NPR recently posted a short note about Edinburgh-based Dan Willson, also known by his band name, Withered Hand, saying that Willson is a former member of the Jehovah’s Witnesses but that he had “drifted away” from the church to start making his stylish, folkish pop music filled with images of spiritual displacement and longing, and especially the dynamics of human relations, rich as they are with confusion and compulsion and unresolved conflict. Drifted away? From the Jehovah’s Witnesses?
Then I remembered a scene from Kyria Abraham’s insider and funny book, I’m Perfect, You’re Doomed: Tales from a Jehovah’s Witness Upbringing (Simon & Schuster, 2009), a scene about the author as a young girl finding her mother sitting on the kitchen floor, in a trance, with a hammer in her hand and a shattered vinyl record of the soundtrack of “Fantasia” (1940), Disney’s animated classic with a memorable bigger-than-life soundtrack, including a version of “Night on Bald Mountain” by Modest Mussorgsky (1839-1881). Mussorgsky’s tone poem turned classical composition is crafted out of Russian legends about a witches’ sabbath on St. John’s Eve. Filled with gossip and conjuring and dark mischief for the whole family, with a full-walk-on part by the big evil one himself, Satan, “Night on Bald Mountain” was a crowd pleaser. That offending Disney record found its way into Abraham’s devout JW household because she and her mother loved “Fantasia.” Only later did her mother discover that it contained an evil piece of demon music. Get a hammer! That’s how things leave a JW’s home.
Although Willson left the JWs early in his life, as a boy, it clearly remains something of a big deal. It’s not a small matter, leaving a religion-based cult that imposes strict social adherence to hierarchy, literal interpretations of scripture, and universal obedience for all, including children. Leaving such an all-encompassing community leaves its mark on the departing individual.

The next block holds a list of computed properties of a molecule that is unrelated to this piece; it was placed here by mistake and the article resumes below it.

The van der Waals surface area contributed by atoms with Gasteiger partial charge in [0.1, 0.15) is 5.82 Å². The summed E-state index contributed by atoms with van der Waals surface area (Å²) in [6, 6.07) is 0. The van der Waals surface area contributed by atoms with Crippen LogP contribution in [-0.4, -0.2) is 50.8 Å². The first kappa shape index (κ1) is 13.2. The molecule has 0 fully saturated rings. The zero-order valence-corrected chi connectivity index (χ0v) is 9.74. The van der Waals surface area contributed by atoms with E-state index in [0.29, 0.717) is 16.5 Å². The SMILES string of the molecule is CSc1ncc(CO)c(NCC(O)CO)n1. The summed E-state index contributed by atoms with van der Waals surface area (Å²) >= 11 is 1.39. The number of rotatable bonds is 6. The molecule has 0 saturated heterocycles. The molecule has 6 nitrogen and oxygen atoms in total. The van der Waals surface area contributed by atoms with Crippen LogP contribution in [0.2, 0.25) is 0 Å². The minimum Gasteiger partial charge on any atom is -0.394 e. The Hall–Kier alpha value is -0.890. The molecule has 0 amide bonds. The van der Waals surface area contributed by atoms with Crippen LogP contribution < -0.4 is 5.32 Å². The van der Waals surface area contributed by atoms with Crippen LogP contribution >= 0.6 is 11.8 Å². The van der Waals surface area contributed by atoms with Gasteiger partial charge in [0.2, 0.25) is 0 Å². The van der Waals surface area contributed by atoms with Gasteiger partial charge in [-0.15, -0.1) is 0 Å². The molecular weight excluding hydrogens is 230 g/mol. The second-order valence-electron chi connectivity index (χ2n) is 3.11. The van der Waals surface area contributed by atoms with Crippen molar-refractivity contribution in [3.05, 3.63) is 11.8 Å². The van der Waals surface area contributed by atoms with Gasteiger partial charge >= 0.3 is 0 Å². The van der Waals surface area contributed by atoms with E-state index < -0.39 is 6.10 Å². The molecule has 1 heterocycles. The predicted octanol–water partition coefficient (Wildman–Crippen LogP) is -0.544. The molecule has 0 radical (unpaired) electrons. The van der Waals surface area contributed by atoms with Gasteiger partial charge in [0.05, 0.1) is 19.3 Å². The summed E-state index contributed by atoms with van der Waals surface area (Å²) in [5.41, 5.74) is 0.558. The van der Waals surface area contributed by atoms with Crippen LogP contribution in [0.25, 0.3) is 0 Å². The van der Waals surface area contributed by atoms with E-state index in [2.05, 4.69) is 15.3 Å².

The whole exiled JW thing can be used as a kind of handy (but certainly not exclusive) navigation device to some of the images in Willson’s lyrics. Nothing brings the rebel clarity and focus like a precise cultural obstacle from which to rebel. Nearly every song on “New Gods” (2013), a record that carries both the Rough Trade and Slumberland Records imprimaturs, weaves melody and language that straddles secular as well as religious pathways. For example: “We could kill our friends,” and “Here I stand hand in hand with the nameless one” (“Horseshoe”); “I try to picture the creator” (“Love Over Desire”); “Like I was born again,”“Better the devil you know,”and “The Gilded Palace of Sin” (“King of Hollywood”); “Waiting in line for the prophecy,” “Proclaim the end is nigh,” and “Sinners say what?” (“California”); “I never said I was good/How after all these years of life/Slipping into a new line” (“New Gods”); and “No fiery light in your brow, “No mountain in your palm,” and “To everything there is a season/Under heaven” (“Heart Heart”). There are many more. These songs are filled with scriptural tie-ins, as well as universal doubt, some guilt, and just a little bitter reflection.
Mastered at the mighty Abbey Road Studios in London, this is a beautifully crafted (in every way), career-defining record. It’s a shining example of the power and reach and universality of the singer/songwriter genre. These 11 songs speak to many universal themes, not just those I’m reading as influenced by a JW exit. So there’s much to enjoy without worrying about “religious songs.” There’s a coming of age vibe to many of the songs, such as “Between True Love and Ruin,” “Not Alone,” and Black Tambourine.” Willson isn’t old, but he’s also not a boy any more. He’s a father and has experienced love and loss, including the death of a friend his own age. Some reviewers have written about Willson’s sense of humor in his songwriting, but I didn’t experience “New Gods” as humorous. Most of the material on this new record feels introspective and melancholy to me. Life is what makes art. A life open-heartedly lived is what makes one person’s art and story universal. This is the second full-length collection from Withered Hand. It’s a powerful beginning to a career that will certainly continue to reflect on the unbelievable believable in all that we do, out here among the un-anointed.